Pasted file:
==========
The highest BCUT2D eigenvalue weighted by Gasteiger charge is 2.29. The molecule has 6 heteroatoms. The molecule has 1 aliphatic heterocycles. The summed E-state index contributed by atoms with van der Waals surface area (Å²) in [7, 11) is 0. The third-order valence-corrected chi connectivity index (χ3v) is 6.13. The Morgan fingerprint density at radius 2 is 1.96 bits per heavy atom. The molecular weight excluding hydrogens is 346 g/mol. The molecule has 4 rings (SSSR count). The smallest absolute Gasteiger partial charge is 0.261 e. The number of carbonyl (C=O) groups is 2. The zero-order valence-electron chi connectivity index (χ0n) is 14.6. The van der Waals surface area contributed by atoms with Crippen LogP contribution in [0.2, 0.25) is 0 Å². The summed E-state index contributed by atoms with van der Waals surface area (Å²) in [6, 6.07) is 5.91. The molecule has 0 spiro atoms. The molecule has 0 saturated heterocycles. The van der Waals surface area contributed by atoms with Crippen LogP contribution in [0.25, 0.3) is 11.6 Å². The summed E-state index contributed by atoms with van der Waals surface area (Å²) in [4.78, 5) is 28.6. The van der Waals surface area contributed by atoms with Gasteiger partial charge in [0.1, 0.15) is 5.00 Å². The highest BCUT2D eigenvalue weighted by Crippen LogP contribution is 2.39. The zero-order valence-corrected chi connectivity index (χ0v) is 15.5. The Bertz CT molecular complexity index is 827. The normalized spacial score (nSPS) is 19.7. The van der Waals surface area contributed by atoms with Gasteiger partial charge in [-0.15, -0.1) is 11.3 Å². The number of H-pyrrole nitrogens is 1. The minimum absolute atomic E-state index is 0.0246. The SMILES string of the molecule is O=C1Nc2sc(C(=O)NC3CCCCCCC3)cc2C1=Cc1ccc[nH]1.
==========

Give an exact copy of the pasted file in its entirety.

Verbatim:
The highest BCUT2D eigenvalue weighted by Gasteiger charge is 2.29. The molecule has 6 heteroatoms. The molecule has 1 aliphatic heterocycles. The summed E-state index contributed by atoms with van der Waals surface area (Å²) in [7, 11) is 0. The third-order valence-corrected chi connectivity index (χ3v) is 6.13. The Morgan fingerprint density at radius 2 is 1.96 bits per heavy atom. The molecular weight excluding hydrogens is 346 g/mol. The molecule has 4 rings (SSSR count). The smallest absolute Gasteiger partial charge is 0.261 e. The number of carbonyl (C=O) groups is 2. The zero-order valence-electron chi connectivity index (χ0n) is 14.6. The van der Waals surface area contributed by atoms with Crippen LogP contribution in [0.2, 0.25) is 0 Å². The summed E-state index contributed by atoms with van der Waals surface area (Å²) in [6, 6.07) is 5.91. The molecule has 0 spiro atoms. The molecule has 0 saturated heterocycles. The van der Waals surface area contributed by atoms with Crippen LogP contribution in [0.25, 0.3) is 11.6 Å². The summed E-state index contributed by atoms with van der Waals surface area (Å²) in [4.78, 5) is 28.6. The van der Waals surface area contributed by atoms with Gasteiger partial charge in [0.1, 0.15) is 5.00 Å². The highest BCUT2D eigenvalue weighted by Crippen LogP contribution is 2.39. The zero-order valence-corrected chi connectivity index (χ0v) is 15.5. The Bertz CT molecular complexity index is 827. The normalized spacial score (nSPS) is 19.7. The van der Waals surface area contributed by atoms with Gasteiger partial charge in [-0.15, -0.1) is 11.3 Å². The number of H-pyrrole nitrogens is 1. The minimum absolute atomic E-state index is 0.0246. The SMILES string of the molecule is O=C1Nc2sc(C(=O)NC3CCCCCCC3)cc2C1=Cc1ccc[nH]1.